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Portable air tank

who sell the best portable air tanks .are they all about the same.

How Is It Going To Be Used ? Will It Be Used Daily Or Weekly Or Only Rarely ?

I have one that I bought a few decades ago that I use about once every five years. I live in the middle of nowhere and when I need one, I need one. It works just fine. For that type use I can’t see spending a lot on one.

If I used one frequently I might opt for a stainless steel tank.

The price difference is probably a factor of 3x - 4x ($35 - $140 ?). The hose, valve, and gauge are probably similar on different models, but you should have a look at them. If you get the regular steel model, get one with an easy to use drain at the bottom.

How often are you going to use it and what are you planning to inflate/blow ?

CSA

An air tank without its brother, ‘‘the compressor’’, will barely air up one flat tire.
Unless you have a ready source of refill air, a tank alone isn’t a whole lot of good.

Everything hinges on how and why you want to use it.

i have a portable air compressor that’s served me well since I got it as a christmas present a few years ago. Nice to have when I want to fill my tires up and not have to drive anywhere, and possibly get charged by them to do so.

http://blackanddecker.com/power-tools/ASI300.aspx

I have four or five of them around the house and shop. At some point the only one not to begin leaking around the hose and gauge connections has been one I made myself out of an old 50 lb R-12 container about 40 years ago. (When was the last time you saw a 50 pound R-12 container?) They used to sell kits for that. I don’t think the kits are available now since we’re supposed to dispose of refrigerant containers as hazardous waste. My newest one came from Tractor Supply a couple of years ago. At about five gallons, it is much too small. I think it leaked a little bit the first time I filled it. It has a date stamp on one leg that says “Dispose of by…” . I think it will be five years old if and when I toss it. I’m sure the Chinese company that made it knows that rust from the inside is hazardous to the longevity of the container. The date absolves them of some liability.

Since the mid 90s the bulk refrigerant tanks have been required to have check valves to prevent refilling them. Crooks were buying the empties from shops, filling them with butane and selling as freon. Butane is a very good refrigerant but a leak will make a car into a bomb. The check valves cannot be removed without destroying the tank so they cannot be used for compressed air.

I’ve got a converted propane tank at the cabin but you never get the smell out and don’t think they sell the conversion kits anymore. You can get a small portable compressor and tank for about $50 which is far more useful than just a tank though. Its enough to fill tires, run a small staple gun and even run a nailer for intermittant use.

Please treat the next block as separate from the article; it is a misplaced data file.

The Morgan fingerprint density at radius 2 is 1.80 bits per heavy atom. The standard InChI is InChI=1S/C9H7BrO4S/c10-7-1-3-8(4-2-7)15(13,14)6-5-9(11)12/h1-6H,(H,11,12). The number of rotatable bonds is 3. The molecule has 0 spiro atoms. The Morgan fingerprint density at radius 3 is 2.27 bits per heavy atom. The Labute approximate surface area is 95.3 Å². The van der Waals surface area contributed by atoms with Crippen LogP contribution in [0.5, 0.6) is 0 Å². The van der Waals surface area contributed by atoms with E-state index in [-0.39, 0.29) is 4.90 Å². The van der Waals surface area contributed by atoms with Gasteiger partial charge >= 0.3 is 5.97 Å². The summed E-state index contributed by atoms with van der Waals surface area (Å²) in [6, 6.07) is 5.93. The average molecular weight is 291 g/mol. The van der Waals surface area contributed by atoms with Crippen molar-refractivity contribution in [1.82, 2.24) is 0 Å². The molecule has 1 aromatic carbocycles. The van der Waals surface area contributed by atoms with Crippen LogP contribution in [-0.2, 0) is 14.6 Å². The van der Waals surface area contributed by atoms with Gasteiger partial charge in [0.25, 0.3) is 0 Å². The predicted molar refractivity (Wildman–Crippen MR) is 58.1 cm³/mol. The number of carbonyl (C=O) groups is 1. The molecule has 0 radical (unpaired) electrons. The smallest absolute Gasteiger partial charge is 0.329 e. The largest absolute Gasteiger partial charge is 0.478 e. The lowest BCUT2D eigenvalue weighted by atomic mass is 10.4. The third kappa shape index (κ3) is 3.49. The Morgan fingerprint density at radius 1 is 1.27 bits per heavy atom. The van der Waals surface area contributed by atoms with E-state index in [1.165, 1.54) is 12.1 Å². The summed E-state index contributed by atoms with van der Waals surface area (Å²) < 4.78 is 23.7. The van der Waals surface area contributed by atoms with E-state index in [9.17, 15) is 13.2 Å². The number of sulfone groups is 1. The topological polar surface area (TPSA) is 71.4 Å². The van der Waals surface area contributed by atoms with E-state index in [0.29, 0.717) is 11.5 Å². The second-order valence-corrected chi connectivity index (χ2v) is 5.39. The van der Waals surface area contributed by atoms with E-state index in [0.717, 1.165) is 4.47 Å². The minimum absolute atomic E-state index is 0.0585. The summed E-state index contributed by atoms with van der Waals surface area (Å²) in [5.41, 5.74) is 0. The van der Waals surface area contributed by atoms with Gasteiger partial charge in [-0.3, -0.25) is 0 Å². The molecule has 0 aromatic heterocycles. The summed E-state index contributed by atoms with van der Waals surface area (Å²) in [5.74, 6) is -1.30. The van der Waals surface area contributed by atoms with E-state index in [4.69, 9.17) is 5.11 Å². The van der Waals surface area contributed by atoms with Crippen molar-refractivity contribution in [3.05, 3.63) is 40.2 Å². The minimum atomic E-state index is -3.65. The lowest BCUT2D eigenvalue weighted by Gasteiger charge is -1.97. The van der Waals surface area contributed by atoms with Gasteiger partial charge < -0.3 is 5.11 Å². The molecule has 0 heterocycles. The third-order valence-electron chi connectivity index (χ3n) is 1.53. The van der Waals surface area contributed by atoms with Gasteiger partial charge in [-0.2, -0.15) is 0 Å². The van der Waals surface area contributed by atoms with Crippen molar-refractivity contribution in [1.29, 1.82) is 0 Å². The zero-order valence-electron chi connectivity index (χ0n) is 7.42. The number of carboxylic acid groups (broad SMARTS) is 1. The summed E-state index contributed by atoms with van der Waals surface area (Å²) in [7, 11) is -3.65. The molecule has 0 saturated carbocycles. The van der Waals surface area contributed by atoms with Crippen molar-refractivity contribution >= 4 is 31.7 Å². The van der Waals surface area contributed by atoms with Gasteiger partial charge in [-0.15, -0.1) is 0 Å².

I’d be careful with converted propane/freon tanks, they aren’t built to handle high pressure.

edit - maybe not - propane pressure is about 200 psi at 110 F, R12 about 135 psi.

I’m with Bing. If you don’t need a compressor for air tools, just an electric pump and a portable air tank. Though it is limited, it’s great to have the option of just topping off tires without being tied to a cord or battery. I use mine extensively on the shore for Dolley tire and tube top offs.

Why even bother with an air tank? Sure the cig lighter pump takes a while to fill up a tire on a car, but I have never used it on a car, bikes most often, worry more about why you need one, get the air leak fixed and call it a day.

That is what OP asked about ? There are times when you aren’t near electricity or a car and still need air for tires on trailers, bikes etc, and a tire pump just isn’t that much fun.

Air tanks aren’t very effective, though. You may be able to fill one tire fully. A lot of trouble, if you ask me.
I agree with @Barkydog. Those pumps are cheap and they work, albeit slowly.

If OP is talking about a portable air tank, you are right about filling one tire at a time from flal, and all you work with is car tires. But, try topping of tires quickly on multiple cars.

I may be different, but I just don’t find anything more convienient for a lot of uses. Of course we have a compressor, AC air station and car pumps off battery jumpers…everything has it’s place. But we also have a lot of things with pneumatic tires. Air tanks are FASTER. Try to fill a boat trailer tubeless tire off it’s bead with a slow pump while still on the trailer. I have been able to get it started and sealed with a tank. Saves a trip to a garage station and paying an attendant.

They sell tanks at HarborFreight. They were pretty cheap, around $30, if memory serves.

The OP may be better off getting a small pancake compressor when they are on sale.
They are more versatile. If you’re doing something around the house, you can drag it anywhere you need. I have a large compressor in the basement with a reel on the side of the house so I can drag the hose onto the driveway or into the garage but often just use the small one for its convenience.
I’ve seen the Porter Cable one go for $120. It is a work horse. Stay away from Husky - they are noisy, take forever to charge and don’t seem to last.
The small pancake compressors are the same size as a five gallon so easily fit in the trunk. If you’re out, you can always find an outlet somewhere to charge it with in a pinch.

Home Depot has one for around $35 that is 10-11 gallons and is rated to hold 150 PSI.